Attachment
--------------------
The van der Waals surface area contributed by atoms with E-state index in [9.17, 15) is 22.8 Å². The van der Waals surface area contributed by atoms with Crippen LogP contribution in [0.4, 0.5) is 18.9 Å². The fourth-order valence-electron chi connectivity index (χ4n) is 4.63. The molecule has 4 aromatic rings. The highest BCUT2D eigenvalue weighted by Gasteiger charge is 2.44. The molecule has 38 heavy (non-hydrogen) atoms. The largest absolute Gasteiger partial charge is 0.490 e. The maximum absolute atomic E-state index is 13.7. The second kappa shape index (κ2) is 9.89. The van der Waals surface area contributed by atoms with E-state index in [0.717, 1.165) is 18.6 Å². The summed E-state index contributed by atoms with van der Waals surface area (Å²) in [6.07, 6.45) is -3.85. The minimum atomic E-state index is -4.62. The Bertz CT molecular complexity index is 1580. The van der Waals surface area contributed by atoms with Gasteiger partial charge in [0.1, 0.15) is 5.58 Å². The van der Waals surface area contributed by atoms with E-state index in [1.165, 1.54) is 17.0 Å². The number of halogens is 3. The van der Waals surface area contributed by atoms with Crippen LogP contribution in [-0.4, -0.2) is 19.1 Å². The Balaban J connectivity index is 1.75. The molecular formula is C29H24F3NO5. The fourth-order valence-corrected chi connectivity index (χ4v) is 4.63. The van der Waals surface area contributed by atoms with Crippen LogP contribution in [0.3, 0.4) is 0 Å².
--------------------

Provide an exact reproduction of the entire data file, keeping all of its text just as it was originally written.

The van der Waals surface area contributed by atoms with E-state index in [9.17, 15) is 22.8 Å². The van der Waals surface area contributed by atoms with Crippen LogP contribution in [0.4, 0.5) is 18.9 Å². The fourth-order valence-electron chi connectivity index (χ4n) is 4.63. The molecule has 4 aromatic rings. The highest BCUT2D eigenvalue weighted by Gasteiger charge is 2.44. The molecule has 38 heavy (non-hydrogen) atoms. The largest absolute Gasteiger partial charge is 0.490 e. The maximum absolute atomic E-state index is 13.7. The second kappa shape index (κ2) is 9.89. The van der Waals surface area contributed by atoms with E-state index in [0.717, 1.165) is 18.6 Å². The summed E-state index contributed by atoms with van der Waals surface area (Å²) in [6.07, 6.45) is -3.85. The minimum atomic E-state index is -4.62. The Bertz CT molecular complexity index is 1580. The van der Waals surface area contributed by atoms with Gasteiger partial charge in [0.1, 0.15) is 5.58 Å². The van der Waals surface area contributed by atoms with E-state index in [1.165, 1.54) is 17.0 Å². The number of halogens is 3. The van der Waals surface area contributed by atoms with Crippen LogP contribution in [-0.4, -0.2) is 19.1 Å². The Balaban J connectivity index is 1.75. The molecular formula is C29H24F3NO5. The fourth-order valence-corrected chi connectivity index (χ4v) is 4.63. The van der Waals surface area contributed by atoms with Crippen LogP contribution in [0.3, 0.4) is 0 Å².